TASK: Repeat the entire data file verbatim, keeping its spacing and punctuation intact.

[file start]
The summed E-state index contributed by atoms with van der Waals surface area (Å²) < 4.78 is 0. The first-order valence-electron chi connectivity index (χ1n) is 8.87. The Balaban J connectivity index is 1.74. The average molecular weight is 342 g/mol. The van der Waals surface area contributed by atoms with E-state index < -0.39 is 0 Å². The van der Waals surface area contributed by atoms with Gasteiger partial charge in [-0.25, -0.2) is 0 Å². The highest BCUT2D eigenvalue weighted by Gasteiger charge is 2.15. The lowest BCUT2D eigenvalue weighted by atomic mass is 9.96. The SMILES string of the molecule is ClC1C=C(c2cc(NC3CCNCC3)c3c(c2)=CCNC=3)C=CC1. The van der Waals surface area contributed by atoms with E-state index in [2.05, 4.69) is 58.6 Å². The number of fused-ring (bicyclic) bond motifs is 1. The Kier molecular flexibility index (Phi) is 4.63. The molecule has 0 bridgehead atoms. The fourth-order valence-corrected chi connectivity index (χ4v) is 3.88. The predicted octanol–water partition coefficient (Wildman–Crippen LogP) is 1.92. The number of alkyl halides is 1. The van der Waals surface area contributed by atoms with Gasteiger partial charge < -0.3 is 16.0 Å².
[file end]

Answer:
The summed E-state index contributed by atoms with van der Waals surface area (Å²) < 4.78 is 0. The first-order valence-electron chi connectivity index (χ1n) is 8.87. The Balaban J connectivity index is 1.74. The average molecular weight is 342 g/mol. The van der Waals surface area contributed by atoms with E-state index < -0.39 is 0 Å². The van der Waals surface area contributed by atoms with Gasteiger partial charge in [-0.25, -0.2) is 0 Å². The highest BCUT2D eigenvalue weighted by Gasteiger charge is 2.15. The lowest BCUT2D eigenvalue weighted by atomic mass is 9.96. The SMILES string of the molecule is ClC1C=C(c2cc(NC3CCNCC3)c3c(c2)=CCNC=3)C=CC1. The van der Waals surface area contributed by atoms with E-state index in [2.05, 4.69) is 58.6 Å². The number of fused-ring (bicyclic) bond motifs is 1. The Kier molecular flexibility index (Phi) is 4.63. The molecule has 0 bridgehead atoms. The fourth-order valence-corrected chi connectivity index (χ4v) is 3.88. The predicted octanol–water partition coefficient (Wildman–Crippen LogP) is 1.92. The number of alkyl halides is 1. The van der Waals surface area contributed by atoms with Gasteiger partial charge < -0.3 is 16.0 Å².